lier that can DO lighted witn either gas or
electricity. The Ride lights are abundant
and are also arranged for either gas or elec
tricity. The floor of the parquet and dross
and family circles are elegantly carpeted , as
uro tno private boxes. The general shade of
the auditorium adornment Is of a delicate
Drown ; nil the paraphernalia , in fact , nicely
harmonizing to this color.
The stage 1ms a depth of thirty-four foot
from the curtain , with a thirty foot opening
under the drop curtain. From the foot
lights to the top of the proscenium arch it is
twenty feet , and from the stage floor to the
rigging loft forty-two foot. There nro six
teen full sets of scenery with necessary sot
pieces , painted by a Now York artist. The
stage is completely furnished with every
modern convenience and has a large stand
pipe nn each sldo with ample hose- attach
ment for use in case of fire.
Tbo curtain is a handsome work of art
and represents a scone on Lake Mairglnro ,
Italy. It is bordered with a marvelously
beautiful representation of satin drapery , all
of whloh produces a most charming , rich and
The main hall Is provided with ladies'
toilet and gentlemen's cloaic rooms , and on
the whole the Puddock opera house is not
excelled In beauty , convenience , accouslla
properties und modern theatrical equipment
by any similar institution iu tbo west.
The opening ihls evening wus a brilliant
success. The beauty , culture and Intelli
gence of Beatrice were present to greet Mil
ton Nobles lu "From Sire to Son. " Prior to
the riBo of the curtain , Hon. U. S. Bibb , of
this city , delivered a brief but appropriate
address , reciting the history of Iho opera
tiouso from iis inception to its completion ,
paying tbo meanwhile a glowing tribute to
the genius und enterprise- Us founder in
Klvlng to the city this elegant palace of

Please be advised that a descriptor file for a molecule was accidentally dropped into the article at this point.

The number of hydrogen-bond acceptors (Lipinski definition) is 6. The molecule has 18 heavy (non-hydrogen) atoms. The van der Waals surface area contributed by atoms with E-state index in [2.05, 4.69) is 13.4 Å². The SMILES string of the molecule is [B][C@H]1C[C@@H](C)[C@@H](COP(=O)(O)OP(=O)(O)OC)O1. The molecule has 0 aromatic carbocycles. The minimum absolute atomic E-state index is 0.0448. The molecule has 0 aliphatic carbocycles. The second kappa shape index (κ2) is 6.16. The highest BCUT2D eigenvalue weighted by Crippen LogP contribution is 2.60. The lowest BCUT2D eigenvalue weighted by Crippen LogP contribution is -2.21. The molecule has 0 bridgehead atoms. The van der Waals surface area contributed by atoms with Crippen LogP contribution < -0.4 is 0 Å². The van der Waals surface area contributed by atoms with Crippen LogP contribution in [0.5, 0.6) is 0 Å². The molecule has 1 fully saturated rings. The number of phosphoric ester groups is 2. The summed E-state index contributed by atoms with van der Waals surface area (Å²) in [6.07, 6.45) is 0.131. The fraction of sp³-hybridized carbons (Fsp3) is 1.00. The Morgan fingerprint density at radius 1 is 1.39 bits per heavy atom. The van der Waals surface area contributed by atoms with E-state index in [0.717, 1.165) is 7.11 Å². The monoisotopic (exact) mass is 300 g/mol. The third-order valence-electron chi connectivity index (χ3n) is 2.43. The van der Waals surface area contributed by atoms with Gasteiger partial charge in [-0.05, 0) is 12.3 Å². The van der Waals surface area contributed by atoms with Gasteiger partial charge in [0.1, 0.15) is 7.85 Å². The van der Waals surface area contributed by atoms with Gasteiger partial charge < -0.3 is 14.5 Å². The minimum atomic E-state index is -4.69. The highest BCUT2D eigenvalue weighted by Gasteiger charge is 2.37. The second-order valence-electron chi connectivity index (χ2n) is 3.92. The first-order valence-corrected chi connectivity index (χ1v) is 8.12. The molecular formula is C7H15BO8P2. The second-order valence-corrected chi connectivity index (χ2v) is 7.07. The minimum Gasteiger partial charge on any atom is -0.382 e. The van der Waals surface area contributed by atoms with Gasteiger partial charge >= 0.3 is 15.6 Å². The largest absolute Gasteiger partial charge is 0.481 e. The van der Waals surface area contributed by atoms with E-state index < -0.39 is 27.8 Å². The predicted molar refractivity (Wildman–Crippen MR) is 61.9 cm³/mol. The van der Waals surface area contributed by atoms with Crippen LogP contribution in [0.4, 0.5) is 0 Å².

Colonel C. M. UIgp , of this city , has
charge of the management of the Paddock ,
and ho is In a great measure entitled to tbo
credit for Its completion and arrangement. '
A Thirty Thousand Dollar Case.
NELSON , Neb. , Sept. 18.- [ Special to TUB
BBE.I This Is the third week in which the
great case , Involving over $30,000 , nf Scrog-
gln vs McClelland 1ms been carried on.
Judge Morris , of the district court , turned
this case over to Judge Warren ns referee
nnd a special sitting began August 0. The
testimony is now almost In , nud the case will
bo decided this week or early In nexl. Mr.
Scroggin is a landholder in Nuckolls county ,
whoso homo is In Illinois , and Mr. McClel
land has been living on his land for several
years under some- kind of contract. There
is nno Nelson lawyer and two Illlnolu law
yers on each sldo. On account of tbo amount
involved the case Is attracting considerable
attention. . _
Man and Itor o Killed.
HIVKKTOX , Nob. , Sept. 13. [ Special Tele
gram to TIIK Buis.j John Fry , of Campbell ,
and one of bis norses , was killed to-night by
llghtmug at the Eagle milU , throe miles
north of this place.
A tlriilnl Wretch.
TOHIAS , Nob. , Sept. 13 , [ Special to Tnn
HUE. ] A dastardly outrage was committed
last night on tbo person of Mrs. William
Caldwcll , wife of a respectable farmer llvlnj ;
about two miles east of this place. As the
lady was returning homo from a neighbor's
house , ' an unknown man sprang from the
weeds beside tbo road , struck her with a
sandbag or other blunt weapon , knocking
her insensible. The fiend then proceeded to
tear off her clothing aud otherwise outrage
her person , She recovered suulcleutly to
creep homo on her hands nnd kncos nnd elvo
the alarm , but is now In a critical condition.
The country Is being searched for the villain ,